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  • Jovita Turan

Improvement Of Vinegrapes By Cluster Thinning

by Jovita Turan, 24 May, 2020

There are many factors, which affect vinegrape quality, many of which are climate-related and not readily controllable. However, one important factor that is largely controllable is crop yield (Coia and Ward, 2014). According to International Horticultural Congress (2002), inappropriate application of irrigation can provoke excess yields and be inadequate for wine quality. Cluster thinning can be an effective way to control yields in some years because cluster thinning provokes a decrease in yield. However, depending on the season and intensity of cluster thinning, it is possible to find a final compensation in production at harvest.


Flower-cluster or fruit-cluster thinning is one of the spring-summer pruning techniques. Flower-cluster thinning has an effect similar to delayed winter pruning in permitting a more precise adjustment of fruit load to vine capacity. While fruit-cluster thinning can be even more precise in this regard, however, it is more difficult (Jackson, 2000).

Grapes typically set more clusters than they will have the energy to develop. Removing some of these groups of fruit will allow the vine to concentrate on maturing viable clusters and individual fruit (Grant, 2016).

Cluster thinning removes undesirable, small and sparse clusters, increases berry size and cluster weight, directs the vine’s capacity into the remaining clusters, and helps a vine balance foliage and fruit (Sorkel, 2004,). In some studies, a total sugar increase due to the cluster thinning has been observed. Cluster thinning can contribute to a better ripening process and better must and wine quality on vineyards under non-appropriate conditions (International Horticultural Congress, 2002). The procedure results in a greater amounts of anthocyanins, a higher total phenolic index, greater flavonol, proanthocyanidin, and polysaccharide concentrations, and lower titratable acidity. Furthermore, cluster thinning allows light and air into the plant, which enhances overall health (Grant, 2016). Most cultivars require no thinning, while others benefit from it (Sorkel, 2004,).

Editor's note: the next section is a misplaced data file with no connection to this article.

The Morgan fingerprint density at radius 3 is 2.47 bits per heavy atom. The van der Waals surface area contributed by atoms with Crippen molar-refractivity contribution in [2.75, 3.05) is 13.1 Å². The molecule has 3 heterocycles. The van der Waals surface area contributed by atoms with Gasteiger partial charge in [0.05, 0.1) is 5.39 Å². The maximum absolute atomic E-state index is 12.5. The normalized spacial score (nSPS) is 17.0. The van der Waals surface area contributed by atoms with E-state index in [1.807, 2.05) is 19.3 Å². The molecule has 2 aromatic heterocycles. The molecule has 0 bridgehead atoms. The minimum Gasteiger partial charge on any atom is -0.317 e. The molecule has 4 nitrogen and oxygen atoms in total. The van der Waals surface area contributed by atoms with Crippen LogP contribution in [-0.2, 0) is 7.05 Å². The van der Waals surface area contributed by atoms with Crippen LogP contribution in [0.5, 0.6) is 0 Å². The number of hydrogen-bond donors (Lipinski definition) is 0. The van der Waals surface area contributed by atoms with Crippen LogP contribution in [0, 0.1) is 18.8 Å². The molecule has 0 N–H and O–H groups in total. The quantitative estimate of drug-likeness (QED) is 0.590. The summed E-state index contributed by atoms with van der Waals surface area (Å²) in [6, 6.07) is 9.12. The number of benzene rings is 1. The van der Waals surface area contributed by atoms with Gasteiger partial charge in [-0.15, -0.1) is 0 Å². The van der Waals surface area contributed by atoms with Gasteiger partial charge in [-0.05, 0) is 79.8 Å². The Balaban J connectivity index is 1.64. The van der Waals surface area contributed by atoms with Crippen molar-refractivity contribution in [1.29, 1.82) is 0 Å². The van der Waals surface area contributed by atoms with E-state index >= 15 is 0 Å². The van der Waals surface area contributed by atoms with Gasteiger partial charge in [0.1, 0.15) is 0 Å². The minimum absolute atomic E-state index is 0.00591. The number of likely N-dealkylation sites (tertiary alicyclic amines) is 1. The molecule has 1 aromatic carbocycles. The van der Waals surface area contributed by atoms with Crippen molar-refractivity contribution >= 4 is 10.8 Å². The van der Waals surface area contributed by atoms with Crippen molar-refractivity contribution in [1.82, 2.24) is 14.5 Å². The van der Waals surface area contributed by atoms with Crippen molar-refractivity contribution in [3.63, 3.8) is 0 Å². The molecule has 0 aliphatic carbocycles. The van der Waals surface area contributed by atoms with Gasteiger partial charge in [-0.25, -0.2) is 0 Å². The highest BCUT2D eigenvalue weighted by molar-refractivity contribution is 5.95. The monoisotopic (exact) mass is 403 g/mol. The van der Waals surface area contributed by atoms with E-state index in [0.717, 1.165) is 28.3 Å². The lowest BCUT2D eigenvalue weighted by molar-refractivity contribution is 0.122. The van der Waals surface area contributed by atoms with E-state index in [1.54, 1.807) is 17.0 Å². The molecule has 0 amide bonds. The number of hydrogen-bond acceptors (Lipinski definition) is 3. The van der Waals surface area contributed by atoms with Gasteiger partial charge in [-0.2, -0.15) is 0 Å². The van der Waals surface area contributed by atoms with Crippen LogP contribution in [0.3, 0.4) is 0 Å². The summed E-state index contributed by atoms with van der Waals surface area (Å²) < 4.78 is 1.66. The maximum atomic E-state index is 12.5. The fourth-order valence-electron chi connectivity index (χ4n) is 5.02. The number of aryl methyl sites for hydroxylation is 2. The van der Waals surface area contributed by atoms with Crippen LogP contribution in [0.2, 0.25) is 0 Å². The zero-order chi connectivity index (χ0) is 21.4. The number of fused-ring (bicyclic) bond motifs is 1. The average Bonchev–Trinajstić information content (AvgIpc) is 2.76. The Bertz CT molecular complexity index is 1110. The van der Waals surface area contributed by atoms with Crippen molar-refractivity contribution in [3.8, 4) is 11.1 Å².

The science of Cluster Thinning involves the removal of all clusters during the first two non-fruiting years and removal of excess clusters during fruiting years. Over-cropping of young vines will reduce the size of their root system. Fruit should not be retained during the first and second growing season unless vines are very vigorous. If the vines exhibit a lot of vigor, a small amount of fruit can be left during the second season, but it should be only a few clusters per plant.

Clusters can be removed from the vines anytime during the growing season (Skinkis, 2012). White (2013), recommends removing flower clusters early when the shoots are 30 cm long, after fruit set because it can increase cluster size and compactness. Waiting until 4-6 weeks after fruit set will minimize this plant compensation factor. According to Sorkel (2004), cluster thinning should start two to three weeks before bloom (four-week window), preferably no later than one week past bloom and other resources say that Thinning of grape clusters is done immediately after the flowers have dropped and berries are set (Grant, 2016).

However, the impacts to the remaining fruit and the vine will vary depending on when it is done. Usually, most fruit thinning is done between fruit set and near the end of veraison. One potential impact of thinning closer to fruit set is that the vine will compensate for the removed crop by producing larger berries on the remaining clusters. By removing competing sinks from the vine, more energy is directed to the growing berries that are undergoing cell division, which will create larger berries.